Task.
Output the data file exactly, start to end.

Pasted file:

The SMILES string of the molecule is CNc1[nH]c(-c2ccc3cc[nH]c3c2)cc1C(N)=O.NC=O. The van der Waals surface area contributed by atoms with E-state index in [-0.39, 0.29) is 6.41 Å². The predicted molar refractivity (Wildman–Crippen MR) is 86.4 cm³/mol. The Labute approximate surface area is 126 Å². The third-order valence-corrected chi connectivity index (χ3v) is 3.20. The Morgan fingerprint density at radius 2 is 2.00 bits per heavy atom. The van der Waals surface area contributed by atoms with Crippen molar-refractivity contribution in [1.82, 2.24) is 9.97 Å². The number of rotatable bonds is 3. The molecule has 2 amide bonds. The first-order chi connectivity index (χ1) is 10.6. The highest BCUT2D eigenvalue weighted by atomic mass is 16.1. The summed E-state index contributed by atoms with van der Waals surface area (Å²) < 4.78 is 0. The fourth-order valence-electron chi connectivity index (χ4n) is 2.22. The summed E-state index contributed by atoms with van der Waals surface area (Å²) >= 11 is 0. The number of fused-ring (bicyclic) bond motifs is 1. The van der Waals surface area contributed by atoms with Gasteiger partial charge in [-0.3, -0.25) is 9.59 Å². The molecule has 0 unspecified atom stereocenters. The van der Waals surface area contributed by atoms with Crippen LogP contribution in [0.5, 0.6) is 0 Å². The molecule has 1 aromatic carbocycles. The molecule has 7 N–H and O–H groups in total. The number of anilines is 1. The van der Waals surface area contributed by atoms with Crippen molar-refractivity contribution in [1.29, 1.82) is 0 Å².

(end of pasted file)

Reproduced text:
The SMILES string of the molecule is CNc1[nH]c(-c2ccc3cc[nH]c3c2)cc1C(N)=O.NC=O. The van der Waals surface area contributed by atoms with E-state index in [-0.39, 0.29) is 6.41 Å². The predicted molar refractivity (Wildman–Crippen MR) is 86.4 cm³/mol. The Labute approximate surface area is 126 Å². The third-order valence-corrected chi connectivity index (χ3v) is 3.20. The Morgan fingerprint density at radius 2 is 2.00 bits per heavy atom. The van der Waals surface area contributed by atoms with Crippen molar-refractivity contribution in [1.82, 2.24) is 9.97 Å². The number of rotatable bonds is 3. The molecule has 2 amide bonds. The first-order chi connectivity index (χ1) is 10.6. The highest BCUT2D eigenvalue weighted by atomic mass is 16.1. The summed E-state index contributed by atoms with van der Waals surface area (Å²) < 4.78 is 0. The fourth-order valence-electron chi connectivity index (χ4n) is 2.22. The summed E-state index contributed by atoms with van der Waals surface area (Å²) >= 11 is 0. The number of fused-ring (bicyclic) bond motifs is 1. The van der Waals surface area contributed by atoms with Gasteiger partial charge in [-0.3, -0.25) is 9.59 Å². The molecule has 0 unspecified atom stereocenters. The van der Waals surface area contributed by atoms with Crippen LogP contribution in [0.5, 0.6) is 0 Å². The molecule has 1 aromatic carbocycles. The molecule has 7 N–H and O–H groups in total. The number of anilines is 1. The van der Waals surface area contributed by atoms with Crippen molar-refractivity contribution in [1.29, 1.82) is 0 Å².